“A lot of it was we just ended up with a different building and that’s not inflation.

Brooks was joined by Republican James Settelmeyer of Gardnerville who said he was concerned about adding change orders to projects, “and then trying to sell it to us as inflation when it wasn’t.”

Settelmeyer and Reno Republican Ben Kieckhefer agreed with Brooks that those costs need to be tracked and reported to lawmakers separately so they can see what is happening.

The subcommittee of Senate Finance and Assembly Ways and Means agreed to project 10 percent inflation in Southern Nevada and 7 percent for the rest of the state. They also directed the agency to develop a better method of predicting inflation that must be built into the cost of new and remodeled buildings.

“I’d like somebody to show me the math,” said Settelmeyer.

“Public Works should track changes in existing and future projects, what changes were made that ended up with different cost estimates,” said Brooks.

The discussion came during a review of capital improvement projects approved by the 2017 Legislature, many of which required increases in funding.

One of them is the new south Reno DMV complex that needed $8.9 million added to its budget for a total of more than $50 million.

The subcommittee also approved $763,276 to complete the exterior renovation of the state Capitol. That project was funded with $1.8 million in 2017 to deal with leaky windows and doors, rotting gutters, repointing of the stonework and other exterior issues.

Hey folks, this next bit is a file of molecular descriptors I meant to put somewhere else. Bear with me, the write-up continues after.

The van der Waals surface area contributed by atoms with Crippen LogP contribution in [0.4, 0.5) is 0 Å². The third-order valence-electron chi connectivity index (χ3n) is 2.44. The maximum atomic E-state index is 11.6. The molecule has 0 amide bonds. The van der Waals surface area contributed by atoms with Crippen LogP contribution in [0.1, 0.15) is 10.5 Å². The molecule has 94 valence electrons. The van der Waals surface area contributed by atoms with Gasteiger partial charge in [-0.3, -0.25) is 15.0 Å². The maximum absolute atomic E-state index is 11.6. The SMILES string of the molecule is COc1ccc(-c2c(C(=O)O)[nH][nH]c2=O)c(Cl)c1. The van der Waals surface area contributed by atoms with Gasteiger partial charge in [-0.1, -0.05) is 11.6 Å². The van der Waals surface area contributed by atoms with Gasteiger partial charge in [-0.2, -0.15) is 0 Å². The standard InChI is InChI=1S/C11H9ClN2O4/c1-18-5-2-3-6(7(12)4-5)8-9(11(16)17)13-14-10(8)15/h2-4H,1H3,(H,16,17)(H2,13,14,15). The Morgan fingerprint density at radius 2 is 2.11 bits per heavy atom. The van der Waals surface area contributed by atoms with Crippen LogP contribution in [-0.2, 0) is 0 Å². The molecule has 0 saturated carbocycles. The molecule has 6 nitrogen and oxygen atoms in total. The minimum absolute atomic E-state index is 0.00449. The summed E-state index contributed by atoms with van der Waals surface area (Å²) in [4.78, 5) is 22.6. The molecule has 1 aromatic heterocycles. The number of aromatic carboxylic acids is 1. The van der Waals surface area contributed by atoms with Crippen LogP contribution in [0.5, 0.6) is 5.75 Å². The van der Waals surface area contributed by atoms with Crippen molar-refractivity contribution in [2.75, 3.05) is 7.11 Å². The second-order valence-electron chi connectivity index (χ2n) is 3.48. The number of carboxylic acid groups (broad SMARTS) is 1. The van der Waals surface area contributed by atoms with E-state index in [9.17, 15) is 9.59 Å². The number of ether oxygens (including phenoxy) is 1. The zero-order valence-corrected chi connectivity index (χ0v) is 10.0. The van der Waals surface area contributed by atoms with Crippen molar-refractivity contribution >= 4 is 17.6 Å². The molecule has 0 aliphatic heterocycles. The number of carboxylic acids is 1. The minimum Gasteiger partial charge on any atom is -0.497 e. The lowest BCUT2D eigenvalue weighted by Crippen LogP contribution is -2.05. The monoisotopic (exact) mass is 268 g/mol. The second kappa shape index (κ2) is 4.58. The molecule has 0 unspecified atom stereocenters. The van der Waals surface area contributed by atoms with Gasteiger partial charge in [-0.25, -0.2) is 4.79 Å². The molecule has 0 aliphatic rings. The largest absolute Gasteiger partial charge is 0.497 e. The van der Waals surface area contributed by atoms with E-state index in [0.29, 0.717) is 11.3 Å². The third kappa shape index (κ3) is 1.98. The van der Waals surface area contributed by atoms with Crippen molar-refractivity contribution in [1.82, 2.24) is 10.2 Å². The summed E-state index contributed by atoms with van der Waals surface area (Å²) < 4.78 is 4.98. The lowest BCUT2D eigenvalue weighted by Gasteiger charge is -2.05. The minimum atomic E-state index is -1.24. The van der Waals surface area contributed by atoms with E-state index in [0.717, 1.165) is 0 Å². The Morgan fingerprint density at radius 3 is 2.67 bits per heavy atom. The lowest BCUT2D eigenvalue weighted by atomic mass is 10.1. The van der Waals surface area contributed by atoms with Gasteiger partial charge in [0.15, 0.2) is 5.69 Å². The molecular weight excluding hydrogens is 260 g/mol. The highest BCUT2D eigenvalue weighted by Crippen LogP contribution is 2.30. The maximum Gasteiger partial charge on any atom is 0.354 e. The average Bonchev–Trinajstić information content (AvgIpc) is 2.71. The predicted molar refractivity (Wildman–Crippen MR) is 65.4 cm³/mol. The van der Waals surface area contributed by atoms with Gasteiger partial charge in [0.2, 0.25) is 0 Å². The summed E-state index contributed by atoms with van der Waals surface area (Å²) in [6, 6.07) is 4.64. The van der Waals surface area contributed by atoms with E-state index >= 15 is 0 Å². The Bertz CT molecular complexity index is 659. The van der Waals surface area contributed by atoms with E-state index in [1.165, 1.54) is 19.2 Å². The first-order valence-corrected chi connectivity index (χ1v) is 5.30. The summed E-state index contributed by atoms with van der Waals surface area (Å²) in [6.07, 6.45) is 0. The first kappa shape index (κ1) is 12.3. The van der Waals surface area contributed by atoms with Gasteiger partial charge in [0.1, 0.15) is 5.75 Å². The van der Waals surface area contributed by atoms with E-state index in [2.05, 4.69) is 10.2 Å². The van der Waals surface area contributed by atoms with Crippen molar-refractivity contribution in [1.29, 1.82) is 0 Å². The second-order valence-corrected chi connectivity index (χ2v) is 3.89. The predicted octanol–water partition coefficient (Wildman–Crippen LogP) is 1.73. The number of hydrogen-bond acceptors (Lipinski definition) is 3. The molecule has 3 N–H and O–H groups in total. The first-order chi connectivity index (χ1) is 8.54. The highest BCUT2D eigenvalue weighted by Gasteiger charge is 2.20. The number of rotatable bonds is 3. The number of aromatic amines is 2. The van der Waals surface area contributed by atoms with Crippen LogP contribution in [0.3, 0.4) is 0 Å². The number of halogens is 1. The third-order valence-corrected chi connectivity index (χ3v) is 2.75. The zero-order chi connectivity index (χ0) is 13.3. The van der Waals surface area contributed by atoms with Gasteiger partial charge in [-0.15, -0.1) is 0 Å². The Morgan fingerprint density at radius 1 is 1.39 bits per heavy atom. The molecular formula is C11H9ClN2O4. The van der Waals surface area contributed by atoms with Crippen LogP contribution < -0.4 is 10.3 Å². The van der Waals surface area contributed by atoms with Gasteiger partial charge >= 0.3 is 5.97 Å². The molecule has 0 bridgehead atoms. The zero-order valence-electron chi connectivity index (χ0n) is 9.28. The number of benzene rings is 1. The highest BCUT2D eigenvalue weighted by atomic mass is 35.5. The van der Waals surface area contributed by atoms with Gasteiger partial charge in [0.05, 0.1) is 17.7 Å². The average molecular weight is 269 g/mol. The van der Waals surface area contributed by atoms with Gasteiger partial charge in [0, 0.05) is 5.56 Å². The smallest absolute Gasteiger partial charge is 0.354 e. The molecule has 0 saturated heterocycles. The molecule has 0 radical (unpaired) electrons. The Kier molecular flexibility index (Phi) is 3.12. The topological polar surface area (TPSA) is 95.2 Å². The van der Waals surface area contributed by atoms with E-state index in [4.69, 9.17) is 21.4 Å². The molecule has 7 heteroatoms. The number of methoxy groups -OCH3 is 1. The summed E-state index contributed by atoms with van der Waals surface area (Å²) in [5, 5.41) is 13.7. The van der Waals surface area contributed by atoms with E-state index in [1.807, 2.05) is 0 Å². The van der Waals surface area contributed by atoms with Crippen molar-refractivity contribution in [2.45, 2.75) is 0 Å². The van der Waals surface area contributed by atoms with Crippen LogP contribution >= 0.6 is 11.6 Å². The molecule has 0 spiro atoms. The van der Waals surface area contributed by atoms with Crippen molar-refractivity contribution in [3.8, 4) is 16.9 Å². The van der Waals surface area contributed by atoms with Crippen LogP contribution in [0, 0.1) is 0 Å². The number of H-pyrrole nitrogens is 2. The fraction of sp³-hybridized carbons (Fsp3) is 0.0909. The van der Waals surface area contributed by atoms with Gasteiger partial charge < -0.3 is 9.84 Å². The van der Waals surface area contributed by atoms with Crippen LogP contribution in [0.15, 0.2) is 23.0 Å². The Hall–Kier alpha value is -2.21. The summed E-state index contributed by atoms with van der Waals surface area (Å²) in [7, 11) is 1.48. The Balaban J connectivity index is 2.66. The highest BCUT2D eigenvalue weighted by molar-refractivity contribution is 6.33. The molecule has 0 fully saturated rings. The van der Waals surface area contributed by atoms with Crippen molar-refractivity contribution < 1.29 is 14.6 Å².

The subcommittee rejected requests for security barriers at both the Attorney General’s Carson City office and the state Education Building in Carson City. Agencies had requested the security at entrances to those buildings to separate employees from the public.

But lawmakers cited concerns about unnecessarily “hardening” buildings.

“I believe our public buildings should stay as welcoming as possible,” said Ways and Means Chairman Maggie Carlton, D-Las Vegas.

She said then umber of problems and incidents at those buildings in the past is minimal and doesn’t justify the need.

Lawyers want confession in Gardnerville, Reno murders thrown out

RENO — Lawyers for a Salvadoran immigrant charged with killing four people urged a judge on Monday to dismiss some of the charges and throw out his confession, citing procedural errors.

Wilber Ernesto Martinez-Guzman faces murder, burglary and weapons charges in the deaths of four people in northern Nevada in January.